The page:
Salesforce unwraps platform for post-EHR world

The cloud-based software vendor is driving toward what it calls 'precision healthcare,' not to be confused with precision medicine
By Tom Sullivan
08:00 AM
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Essentially confirming months of rumors about its intentions to plant a flag in the healthcare market, Salesforce.com has unveiled Health Cloud.

The software-as-a-service suite features what the company calls "patient relationship management" tools – which are technologically distinct from today's crop of electronic health record systems.

"We think we are among the pioneers in the post-EHR world," Salesforce chief medical officer Joshua Newman, MD, told Healthcare IT News ahead of the launch. "We think about this as precision healthcare."

By releasing Health Cloud, Salesforce is joining the growing crop of platforms that offer more comprehensive views of patient data than electronic health records, though today's class of products doing that each take a different tack.

Precision healthcare?

Anyone paying attention knows two things about precision medicine right now. First, it's a grand vision everyone hopes comes to fruition, for patients' sake. Second, despite President Obama's much-touted backing with the Precision Medicine Initiative, that won't happen anytime soon, at least not on a wide scale.

Not to be confused with precision medicine – which strives to incorporate genomics, bioinformatics and other cutting-edge uses of data to tailor individually-specific treatment regiments – what Newman calls precision healthcare is about "managing patients and not records," he said. 

[See also: What healthcare providers need to know now about Windows 10.]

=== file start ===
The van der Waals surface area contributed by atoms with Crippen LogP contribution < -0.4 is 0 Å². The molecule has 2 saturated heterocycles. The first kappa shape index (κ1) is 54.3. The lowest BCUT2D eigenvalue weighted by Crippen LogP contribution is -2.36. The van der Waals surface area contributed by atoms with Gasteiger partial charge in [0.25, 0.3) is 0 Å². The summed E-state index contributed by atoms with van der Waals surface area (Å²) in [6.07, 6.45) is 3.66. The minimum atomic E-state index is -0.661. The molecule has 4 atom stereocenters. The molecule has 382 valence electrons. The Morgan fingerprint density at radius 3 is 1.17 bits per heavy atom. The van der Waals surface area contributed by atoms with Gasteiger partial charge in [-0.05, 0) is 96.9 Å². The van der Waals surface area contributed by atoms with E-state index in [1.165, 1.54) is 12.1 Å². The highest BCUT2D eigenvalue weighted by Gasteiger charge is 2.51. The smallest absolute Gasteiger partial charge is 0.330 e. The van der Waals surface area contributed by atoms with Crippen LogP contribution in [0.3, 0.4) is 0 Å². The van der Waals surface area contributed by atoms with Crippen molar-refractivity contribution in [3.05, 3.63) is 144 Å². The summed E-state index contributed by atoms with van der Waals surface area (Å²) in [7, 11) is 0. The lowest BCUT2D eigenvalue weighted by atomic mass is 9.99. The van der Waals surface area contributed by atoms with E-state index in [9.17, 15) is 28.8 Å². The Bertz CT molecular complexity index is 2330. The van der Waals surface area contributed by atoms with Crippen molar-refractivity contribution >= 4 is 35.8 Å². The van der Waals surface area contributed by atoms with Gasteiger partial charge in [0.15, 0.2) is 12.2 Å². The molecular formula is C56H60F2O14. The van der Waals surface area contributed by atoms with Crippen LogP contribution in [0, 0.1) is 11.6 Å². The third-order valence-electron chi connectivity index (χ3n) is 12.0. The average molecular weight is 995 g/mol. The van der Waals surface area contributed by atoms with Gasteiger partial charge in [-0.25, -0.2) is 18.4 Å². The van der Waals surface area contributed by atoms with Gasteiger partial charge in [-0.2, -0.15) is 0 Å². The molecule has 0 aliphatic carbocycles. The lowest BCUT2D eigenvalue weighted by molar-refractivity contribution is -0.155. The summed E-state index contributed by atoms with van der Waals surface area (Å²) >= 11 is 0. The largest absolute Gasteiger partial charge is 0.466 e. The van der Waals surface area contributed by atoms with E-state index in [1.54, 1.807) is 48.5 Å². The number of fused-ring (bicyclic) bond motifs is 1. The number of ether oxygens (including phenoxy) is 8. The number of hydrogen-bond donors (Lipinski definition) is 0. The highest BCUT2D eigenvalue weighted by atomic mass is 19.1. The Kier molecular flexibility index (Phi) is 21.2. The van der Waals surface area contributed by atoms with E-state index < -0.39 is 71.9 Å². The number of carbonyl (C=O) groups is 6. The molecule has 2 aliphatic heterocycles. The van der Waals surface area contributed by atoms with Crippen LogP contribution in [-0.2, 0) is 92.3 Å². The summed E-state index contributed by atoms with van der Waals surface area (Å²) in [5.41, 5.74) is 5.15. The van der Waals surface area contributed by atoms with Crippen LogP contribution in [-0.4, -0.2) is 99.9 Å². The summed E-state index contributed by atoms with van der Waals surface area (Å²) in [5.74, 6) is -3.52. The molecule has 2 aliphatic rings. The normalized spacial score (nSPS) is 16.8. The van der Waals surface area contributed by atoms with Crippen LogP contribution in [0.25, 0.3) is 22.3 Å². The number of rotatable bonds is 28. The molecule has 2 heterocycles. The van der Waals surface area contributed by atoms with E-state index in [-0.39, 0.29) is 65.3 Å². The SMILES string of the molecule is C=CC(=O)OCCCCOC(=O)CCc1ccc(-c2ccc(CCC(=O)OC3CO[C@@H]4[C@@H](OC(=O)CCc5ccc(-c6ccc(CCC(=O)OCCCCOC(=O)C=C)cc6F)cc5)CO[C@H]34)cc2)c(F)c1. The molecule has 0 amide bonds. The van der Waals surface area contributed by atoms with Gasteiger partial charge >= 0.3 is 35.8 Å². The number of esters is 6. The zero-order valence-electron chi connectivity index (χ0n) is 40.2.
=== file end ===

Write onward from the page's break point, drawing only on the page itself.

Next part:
As such Health Cloud integrates data from a variety of sources, including EHRs, medical devices and wearables, among others, that care coordinators and clinicians can view in a modern social network-style dashboard interface.

Notable features include Timeline, which enables providers to see the patient's health journey, and the Patient Caregiver Map, which helps clinicians track relationships in the patient's household and with doctors and specialists.

Health Cloud's Today function, meanwhile, can alert care coordinators to events such as medication refills or missed appointments and Salesforce Chatter lets caregivers see all internal conversations. Private Patient Communities, meanwhile, help care teams collaborate with each other as well as patients across a variety of devices including tablets and smartphones.

Not alone

While Salesforce's claim to be a pioneer in the post-EHR world could at some point prove true, it is but one among many making that proclamation.

A cadre of vendors, ranging from 3M Health Information Systems to emerging companies such as Practice Unite and TapCloud – as well as care coordination specialists CareSync, Circle Link Health, Kryptiq, MD Revolution and Smart Link – are working on new ways to tie patients together with care teams.

Then there are Salesforce's traditional rivals Microsoft, Oracle and SAP.

Microsoft, in conjunction with Caradigm, Intel and the University of Pittsburgh Medical Center to commercialize a tablet app that overlays EHRs and other data sources, while SAP and Oracle each offer tools to integrate clinical, genomics and lifestyle data. 

The common theme: Providing a comprehensive view of patient data in a way that EHRs simply cannot.

External and internal disruption

Salesforce and its ilk are not looking to compete head-on with EHR vendors but, instead, are girding to offer a new generation of software.

Pulling information from multiple apps, smart devices, wearables and other sources – whether for population health or precision medicine purposes – is inevitably going to bring a certain degree of disruption to healthcare. As will the onslaught of vendors gunning for customers, technology titans and upstarts alike.

Newman noted that Salesforce did not simply wake up one day and decide it wanted a nice slice of the $3 trillion healthcare pie. Rather, it and other IT vendors have been working to bring something to market. 

Salesforce, until now, lacked a product specifically engineered for hospitals and health systems, Newman explained, adding that the name Health Cloud denotes the new service ranks in Salesforce's highest level of products. 

"The point here is we're disrupting ourselves," Newman explained. "We've always been horizontal, and now we're focusing on verticals. One of those is healthcare."

And that is the culmination of months of rumor and speculation that Salesforce would soon be setting its sites on health systems and networks. R

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